What about trying an article first? You might contact Connecticut Magazine ( or another state publication) or even the NYTimes and see if they would be interested in a piece about small city gangsters. If you get an article and get interest, then you might consider a book, but sounds as if there would be a lot of work and maybe not a clear narrative.

For an article, small city corruption and criminal families are nothing new , etc

Elizabeth said...

Don't sell yourself short. If you can write a grant proposal without going completely insane, you could write a true crime book. Or as Janice says, a newspaper or magazine article would be a way to gauge the level of interest.

Leigh Lundin said...

Steve, I'm not sure you have to forego either strength. You already had your first interview. Why not follow the lead of television documentaries and flesh out the known facts with imagined action and dialogue based upon what you know about the personalities? I have an example in mind which I'll relay to you.

It sounds like an intriguing project. I note the 100th anniversary at that newspaper is coming up. Does the town's historical society have an interest in the project?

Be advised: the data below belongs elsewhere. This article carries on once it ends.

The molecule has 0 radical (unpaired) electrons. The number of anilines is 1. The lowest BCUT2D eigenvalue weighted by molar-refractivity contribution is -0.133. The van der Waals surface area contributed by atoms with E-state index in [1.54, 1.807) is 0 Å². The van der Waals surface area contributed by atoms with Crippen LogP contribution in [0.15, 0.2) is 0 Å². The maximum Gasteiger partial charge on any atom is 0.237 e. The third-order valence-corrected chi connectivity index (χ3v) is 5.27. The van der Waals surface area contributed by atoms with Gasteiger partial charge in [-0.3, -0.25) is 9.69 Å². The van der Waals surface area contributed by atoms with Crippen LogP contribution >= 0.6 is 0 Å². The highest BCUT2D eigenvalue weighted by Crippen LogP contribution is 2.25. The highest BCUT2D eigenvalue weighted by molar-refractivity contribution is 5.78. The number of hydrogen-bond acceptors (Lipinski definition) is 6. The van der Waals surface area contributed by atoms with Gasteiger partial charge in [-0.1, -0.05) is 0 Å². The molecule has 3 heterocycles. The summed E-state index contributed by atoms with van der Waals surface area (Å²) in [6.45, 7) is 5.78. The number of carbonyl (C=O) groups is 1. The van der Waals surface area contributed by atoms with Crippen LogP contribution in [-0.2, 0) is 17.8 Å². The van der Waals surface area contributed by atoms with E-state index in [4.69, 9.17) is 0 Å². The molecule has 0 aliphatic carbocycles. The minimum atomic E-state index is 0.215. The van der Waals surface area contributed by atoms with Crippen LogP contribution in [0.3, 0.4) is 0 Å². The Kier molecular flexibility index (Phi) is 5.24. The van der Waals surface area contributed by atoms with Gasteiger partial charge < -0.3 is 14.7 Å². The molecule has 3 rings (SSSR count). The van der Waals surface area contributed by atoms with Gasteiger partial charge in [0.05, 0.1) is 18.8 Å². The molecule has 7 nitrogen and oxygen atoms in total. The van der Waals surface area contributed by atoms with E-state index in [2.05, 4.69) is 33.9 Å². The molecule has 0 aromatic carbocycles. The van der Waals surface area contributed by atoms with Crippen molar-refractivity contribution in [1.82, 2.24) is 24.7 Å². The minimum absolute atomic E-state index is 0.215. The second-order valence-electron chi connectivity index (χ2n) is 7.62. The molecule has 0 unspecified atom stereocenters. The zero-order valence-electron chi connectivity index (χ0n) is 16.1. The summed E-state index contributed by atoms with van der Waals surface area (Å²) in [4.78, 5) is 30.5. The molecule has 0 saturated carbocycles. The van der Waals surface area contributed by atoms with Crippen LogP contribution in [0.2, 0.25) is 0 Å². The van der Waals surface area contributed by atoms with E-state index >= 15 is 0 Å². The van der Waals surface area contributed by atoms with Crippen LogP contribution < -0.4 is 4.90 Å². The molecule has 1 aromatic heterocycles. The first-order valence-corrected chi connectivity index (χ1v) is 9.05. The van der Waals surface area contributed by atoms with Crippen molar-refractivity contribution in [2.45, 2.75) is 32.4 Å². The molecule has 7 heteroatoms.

By the way, is Stanley Hardware related to Stanley tools?

Steve Liskow said...

These are all great suggestions and I/we aren't eliminating any choices. Nancy will be in New Britain tomorrow because she LOVES digging into her family history and she has a gift for it.

Leigh, Stanley Hardware is Stanley Tool. I think originally it was the Stanley Works. They have two parks in New Britain named after them (one designed by Frederick Olmsted) and contributed heavily to the hospital and public library.

I hadn't thought to approach the historical society, and that's a great idea. Thanks.

Eve Fisher said...

Oh, I'd definitely read it.
I like Janice's idea of writing an article first. I also like Leigh's idea to keep to your strengths. Put in dialog, noted as fictionalized, and do all the interviews you can.
I think it sounds very interesting.